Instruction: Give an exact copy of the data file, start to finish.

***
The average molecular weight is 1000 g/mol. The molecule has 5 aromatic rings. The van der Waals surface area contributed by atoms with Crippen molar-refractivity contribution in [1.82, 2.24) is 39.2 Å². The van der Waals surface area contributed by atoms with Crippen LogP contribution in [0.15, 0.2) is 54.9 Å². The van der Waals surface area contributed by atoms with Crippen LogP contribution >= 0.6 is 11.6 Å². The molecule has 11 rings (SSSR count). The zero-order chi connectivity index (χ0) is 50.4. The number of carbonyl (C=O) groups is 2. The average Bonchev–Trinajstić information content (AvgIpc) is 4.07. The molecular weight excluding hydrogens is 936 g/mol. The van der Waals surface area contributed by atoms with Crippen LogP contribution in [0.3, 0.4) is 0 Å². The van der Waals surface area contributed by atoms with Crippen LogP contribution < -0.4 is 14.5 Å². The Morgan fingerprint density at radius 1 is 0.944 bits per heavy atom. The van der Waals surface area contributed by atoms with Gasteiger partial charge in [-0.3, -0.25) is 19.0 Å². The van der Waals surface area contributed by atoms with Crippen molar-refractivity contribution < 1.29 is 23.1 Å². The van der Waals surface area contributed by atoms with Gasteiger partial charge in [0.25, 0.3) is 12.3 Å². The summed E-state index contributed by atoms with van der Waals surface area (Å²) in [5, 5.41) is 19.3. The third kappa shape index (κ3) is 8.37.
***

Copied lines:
The average molecular weight is 1000 g/mol. The molecule has 5 aromatic rings. The van der Waals surface area contributed by atoms with Crippen molar-refractivity contribution in [1.82, 2.24) is 39.2 Å². The van der Waals surface area contributed by atoms with Crippen LogP contribution in [0.15, 0.2) is 54.9 Å². The van der Waals surface area contributed by atoms with Crippen LogP contribution >= 0.6 is 11.6 Å². The molecule has 11 rings (SSSR count). The zero-order chi connectivity index (χ0) is 50.4. The number of carbonyl (C=O) groups is 2. The average Bonchev–Trinajstić information content (AvgIpc) is 4.07. The molecular weight excluding hydrogens is 936 g/mol. The van der Waals surface area contributed by atoms with Crippen LogP contribution in [0.3, 0.4) is 0 Å². The van der Waals surface area contributed by atoms with Crippen LogP contribution < -0.4 is 14.5 Å². The Morgan fingerprint density at radius 1 is 0.944 bits per heavy atom. The van der Waals surface area contributed by atoms with Gasteiger partial charge in [-0.3, -0.25) is 19.0 Å². The van der Waals surface area contributed by atoms with Crippen molar-refractivity contribution < 1.29 is 23.1 Å². The van der Waals surface area contributed by atoms with Gasteiger partial charge in [0.25, 0.3) is 12.3 Å². The summed E-state index contributed by atoms with van der Waals surface area (Å²) in [5, 5.41) is 19.3. The third kappa shape index (κ3) is 8.37.